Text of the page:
While trade flourished, the Presidency explored new cultural dimensions too. When it came to the urban architecture of Bombay, the British continued in the grand style of Indian monarchy with domes, chattris, chajjas and arches proclaiming an Indo-Saracenic style. The intention was to suggest a shift in the notion of the Empire. Mustansir Dalvi, author and professor at the Sir JJ College of Architecture, explains, “Buildings across the city were ordered to adopt London’s neo-Gothic style but lose elements of Christianity at the same time. These buildings were meant to be reminders of a secular Bombay, of authority under the most legitimate rulers,” says. “Architecture that’s classically correct, symmetrical, and built on an axis was combined Islamic features like domes, for which the British had great awe and admiration.” Most civic buildings like the General Post Office (built in 1905) or the Prince of Wales Museum (1905-’14) in Bombay stand testimony to this philosophy.
Like in the visual arts, where British academics, artists and cultural administrators worked to develop a syncretic pictorial agenda in the second half of the 19th century, architecture in India too demonstrated the same process of co-production between Indian and European contributors. Renowned poet, cultural theorist and curator Ranjit Hoskote explains, “This is evident in the art schools that emerged in various Indian centres from the 1850s onward. For instance, in the Calcutta School of Industrial Art (1854), there was a strong emphasis on miniatures. At the Mayo School of Industrial Arts (1875) in Lahore under John Lockwood Kipling – who went there from Bombay – Gandhara work became a massive focus. The museum collected Gandhara Buddhist artefacts and there was an emphasis on responding to this historical material, to calligraphy, and to Mughal art.”
The prime taste-maker in the arts in Bombay was, of course, the Sir Jamsetjee Jejeebhoy School of Art founded in March 1857. Hoskote puts this in perspective when he talks about the absurdity in the theory that the British ‘usurped Indian art’: “In the first phase of its existence, [the JJ School of Art] was modelled on the Kensington curriculum, with an emphasis on the decorative arts. In the second phase, under the direction of Gladstone Solomon, it underwent a transformation towards the Royal Academy model, with life classes and live models introduced for the first time. Throughout, it emphasised a particular Orientalism founded on the empathetic embrace of classical Indian art. The annual trip to Ajanta and the copying of Ajanta murals by students was a cornerstone of the JJ pedagogy. Take the work of Principal Claude Batley of the Sir JJ College of Architecture, and you will see his strong sense of engagement with his Indian environment.” He also helpfully points out how the archives of the College relating to the late-19th and early-20th centuries, demonstrate its commitment to documenting the ‘wadas’ of the Maratha-Peshwa aristocracy, as well as Rajput and Adilshahi architecture.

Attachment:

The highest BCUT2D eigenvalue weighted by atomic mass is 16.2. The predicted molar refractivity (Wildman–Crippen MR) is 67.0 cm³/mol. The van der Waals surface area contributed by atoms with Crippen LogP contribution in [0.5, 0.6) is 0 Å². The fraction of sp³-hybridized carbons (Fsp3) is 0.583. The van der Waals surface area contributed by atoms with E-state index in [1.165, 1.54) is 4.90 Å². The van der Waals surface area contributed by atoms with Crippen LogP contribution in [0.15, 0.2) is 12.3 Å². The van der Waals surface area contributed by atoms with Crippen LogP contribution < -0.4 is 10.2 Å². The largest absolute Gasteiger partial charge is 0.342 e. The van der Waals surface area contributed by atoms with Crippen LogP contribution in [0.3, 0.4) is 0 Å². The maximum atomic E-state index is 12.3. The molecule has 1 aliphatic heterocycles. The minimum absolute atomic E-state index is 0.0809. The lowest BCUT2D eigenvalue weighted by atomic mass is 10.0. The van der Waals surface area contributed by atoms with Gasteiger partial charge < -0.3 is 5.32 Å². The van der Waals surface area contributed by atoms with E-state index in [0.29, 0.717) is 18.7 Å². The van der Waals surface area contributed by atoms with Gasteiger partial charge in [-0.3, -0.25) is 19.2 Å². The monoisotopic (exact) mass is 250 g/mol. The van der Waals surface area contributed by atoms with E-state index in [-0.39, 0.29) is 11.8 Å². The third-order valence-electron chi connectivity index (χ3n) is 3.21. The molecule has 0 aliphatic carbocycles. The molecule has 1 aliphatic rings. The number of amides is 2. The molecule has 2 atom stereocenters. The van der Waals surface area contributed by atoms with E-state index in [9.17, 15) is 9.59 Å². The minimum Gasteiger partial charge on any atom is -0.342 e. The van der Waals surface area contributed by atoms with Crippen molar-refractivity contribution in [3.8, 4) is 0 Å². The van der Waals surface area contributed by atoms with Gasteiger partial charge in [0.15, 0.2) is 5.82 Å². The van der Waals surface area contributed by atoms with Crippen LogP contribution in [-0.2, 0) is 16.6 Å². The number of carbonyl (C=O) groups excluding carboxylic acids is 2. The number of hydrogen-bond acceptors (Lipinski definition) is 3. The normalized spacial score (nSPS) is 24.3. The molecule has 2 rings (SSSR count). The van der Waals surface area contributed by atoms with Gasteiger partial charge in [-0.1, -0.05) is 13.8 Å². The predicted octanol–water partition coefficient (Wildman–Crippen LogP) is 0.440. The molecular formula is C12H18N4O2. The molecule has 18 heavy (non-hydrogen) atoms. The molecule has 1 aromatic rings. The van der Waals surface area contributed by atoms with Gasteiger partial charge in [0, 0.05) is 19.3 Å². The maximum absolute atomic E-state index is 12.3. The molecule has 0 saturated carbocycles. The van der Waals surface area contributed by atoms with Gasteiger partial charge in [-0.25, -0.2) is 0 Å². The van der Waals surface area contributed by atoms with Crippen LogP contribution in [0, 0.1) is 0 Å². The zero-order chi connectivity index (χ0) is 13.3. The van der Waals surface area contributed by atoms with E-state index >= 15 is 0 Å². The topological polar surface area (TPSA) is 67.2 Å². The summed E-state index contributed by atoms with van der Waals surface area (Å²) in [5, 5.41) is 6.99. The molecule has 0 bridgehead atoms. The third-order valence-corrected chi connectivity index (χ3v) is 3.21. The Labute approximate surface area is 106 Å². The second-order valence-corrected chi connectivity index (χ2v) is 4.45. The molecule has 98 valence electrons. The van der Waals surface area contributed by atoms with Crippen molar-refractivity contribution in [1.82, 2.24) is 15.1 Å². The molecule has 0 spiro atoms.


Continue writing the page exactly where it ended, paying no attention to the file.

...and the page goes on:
If art witnessed imperialists going back to India’s rich past for inspiration, politics saw the birth of a polarised narrative when the nation began to write its own history as a reaction to its subjugation. Through the latter half of the 1800s, its thriving economy pushed Bombay into a new chapter where art, culture, theatre, and indigenous music flourished with a vengeance.
A young Bombay, armed with western education, rallied for literary and scientific societies. Newspapers in regional languages such as Gujarati, Marathi, and Urdu gained fierce loyalists. In 1847, a group of young mechanics established a museum and library for architectural design that the Jewish cotton- and opium-tycoon David Sassoon would endow with a new home in Kala Ghoda 16 years later. What we know as the JN Petit Library today was the initiative of 12 Parsi students from Elphinstone College who wanted a reading room and formed one on Modi Street in 1856. Thirteen institutions of higher learning (arts and professional colleges) and 481 (high and middle) secondary schools made Bombay the premiere centre of education in western India by 1900. Education was benefitting from the growth of private high schools as much as it did from the Presidency’s leading Elphinstone High School and institutions like St. Xavier’s College, founded in 1869 by the city’s Jesuits. And even as education empowered Indians, music and theatre made a much-welcomed entrance in the 1850s. A prime example is what you call the Hindustani music today.